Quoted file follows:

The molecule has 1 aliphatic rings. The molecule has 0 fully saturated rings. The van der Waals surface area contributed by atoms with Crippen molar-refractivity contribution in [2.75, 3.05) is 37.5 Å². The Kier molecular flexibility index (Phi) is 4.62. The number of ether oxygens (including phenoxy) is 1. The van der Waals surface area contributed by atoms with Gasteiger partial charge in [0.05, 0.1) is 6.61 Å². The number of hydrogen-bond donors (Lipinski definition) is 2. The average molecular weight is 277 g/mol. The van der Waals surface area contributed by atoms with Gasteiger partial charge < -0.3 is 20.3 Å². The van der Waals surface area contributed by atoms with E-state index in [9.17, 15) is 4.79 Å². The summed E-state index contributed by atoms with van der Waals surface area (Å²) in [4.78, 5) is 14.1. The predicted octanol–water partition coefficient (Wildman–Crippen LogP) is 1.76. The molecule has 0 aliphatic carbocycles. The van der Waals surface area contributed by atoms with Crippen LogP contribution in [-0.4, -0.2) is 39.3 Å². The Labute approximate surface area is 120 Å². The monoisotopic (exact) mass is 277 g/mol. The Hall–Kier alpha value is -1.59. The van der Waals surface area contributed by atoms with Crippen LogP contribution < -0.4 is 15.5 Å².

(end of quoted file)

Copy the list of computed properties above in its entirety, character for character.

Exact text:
The molecule has 1 aliphatic rings. The molecule has 0 fully saturated rings. The van der Waals surface area contributed by atoms with Crippen molar-refractivity contribution in [2.75, 3.05) is 37.5 Å². The Kier molecular flexibility index (Phi) is 4.62. The number of ether oxygens (including phenoxy) is 1. The van der Waals surface area contributed by atoms with Gasteiger partial charge in [0.05, 0.1) is 6.61 Å². The number of hydrogen-bond donors (Lipinski definition) is 2. The average molecular weight is 277 g/mol. The van der Waals surface area contributed by atoms with Gasteiger partial charge < -0.3 is 20.3 Å². The van der Waals surface area contributed by atoms with E-state index in [9.17, 15) is 4.79 Å². The summed E-state index contributed by atoms with van der Waals surface area (Å²) in [4.78, 5) is 14.1. The predicted octanol–water partition coefficient (Wildman–Crippen LogP) is 1.76. The molecule has 0 aliphatic carbocycles. The van der Waals surface area contributed by atoms with Crippen LogP contribution in [-0.4, -0.2) is 39.3 Å². The Labute approximate surface area is 120 Å². The monoisotopic (exact) mass is 277 g/mol. The Hall–Kier alpha value is -1.59. The van der Waals surface area contributed by atoms with Crippen LogP contribution < -0.4 is 15.5 Å².